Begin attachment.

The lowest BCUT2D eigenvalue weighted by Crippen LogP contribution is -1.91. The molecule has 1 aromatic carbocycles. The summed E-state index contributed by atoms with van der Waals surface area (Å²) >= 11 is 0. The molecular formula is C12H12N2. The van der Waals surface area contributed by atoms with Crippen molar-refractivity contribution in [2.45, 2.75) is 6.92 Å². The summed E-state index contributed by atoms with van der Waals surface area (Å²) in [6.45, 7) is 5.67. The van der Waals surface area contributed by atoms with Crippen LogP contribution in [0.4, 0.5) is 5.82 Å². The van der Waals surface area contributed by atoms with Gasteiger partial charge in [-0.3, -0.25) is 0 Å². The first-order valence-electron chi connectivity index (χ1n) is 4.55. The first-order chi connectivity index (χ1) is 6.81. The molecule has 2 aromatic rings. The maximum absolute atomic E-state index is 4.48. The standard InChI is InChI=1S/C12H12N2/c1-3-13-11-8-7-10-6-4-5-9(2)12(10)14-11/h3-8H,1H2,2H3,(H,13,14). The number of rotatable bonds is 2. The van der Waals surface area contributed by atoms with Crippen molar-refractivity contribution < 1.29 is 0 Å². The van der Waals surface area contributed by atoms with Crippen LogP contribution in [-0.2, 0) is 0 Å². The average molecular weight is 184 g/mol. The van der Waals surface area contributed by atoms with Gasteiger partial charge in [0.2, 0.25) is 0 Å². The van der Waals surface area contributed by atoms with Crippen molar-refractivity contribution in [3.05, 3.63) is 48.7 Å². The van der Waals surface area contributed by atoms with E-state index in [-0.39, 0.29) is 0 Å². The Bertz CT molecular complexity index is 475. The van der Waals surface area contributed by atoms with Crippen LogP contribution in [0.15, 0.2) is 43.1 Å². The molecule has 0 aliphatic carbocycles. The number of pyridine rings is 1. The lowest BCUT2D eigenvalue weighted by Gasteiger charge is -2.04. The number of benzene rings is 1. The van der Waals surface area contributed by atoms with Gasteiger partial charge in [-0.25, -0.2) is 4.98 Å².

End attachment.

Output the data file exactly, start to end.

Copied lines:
The lowest BCUT2D eigenvalue weighted by Crippen LogP contribution is -1.91. The molecule has 1 aromatic carbocycles. The summed E-state index contributed by atoms with van der Waals surface area (Å²) >= 11 is 0. The molecular formula is C12H12N2. The van der Waals surface area contributed by atoms with Crippen molar-refractivity contribution in [2.45, 2.75) is 6.92 Å². The summed E-state index contributed by atoms with van der Waals surface area (Å²) in [6.45, 7) is 5.67. The van der Waals surface area contributed by atoms with Crippen LogP contribution in [0.4, 0.5) is 5.82 Å². The van der Waals surface area contributed by atoms with Gasteiger partial charge in [-0.3, -0.25) is 0 Å². The first-order valence-electron chi connectivity index (χ1n) is 4.55. The first-order chi connectivity index (χ1) is 6.81. The molecule has 2 aromatic rings. The maximum absolute atomic E-state index is 4.48. The standard InChI is InChI=1S/C12H12N2/c1-3-13-11-8-7-10-6-4-5-9(2)12(10)14-11/h3-8H,1H2,2H3,(H,13,14). The number of rotatable bonds is 2. The van der Waals surface area contributed by atoms with Crippen molar-refractivity contribution < 1.29 is 0 Å². The van der Waals surface area contributed by atoms with Crippen LogP contribution in [-0.2, 0) is 0 Å². The average molecular weight is 184 g/mol. The van der Waals surface area contributed by atoms with Gasteiger partial charge in [0.2, 0.25) is 0 Å². The van der Waals surface area contributed by atoms with Crippen molar-refractivity contribution in [3.05, 3.63) is 48.7 Å². The van der Waals surface area contributed by atoms with E-state index in [-0.39, 0.29) is 0 Å². The Bertz CT molecular complexity index is 475. The van der Waals surface area contributed by atoms with Crippen LogP contribution in [0.15, 0.2) is 43.1 Å². The molecule has 0 aliphatic carbocycles. The number of pyridine rings is 1. The lowest BCUT2D eigenvalue weighted by Gasteiger charge is -2.04. The number of benzene rings is 1. The van der Waals surface area contributed by atoms with Gasteiger partial charge in [-0.25, -0.2) is 4.98 Å².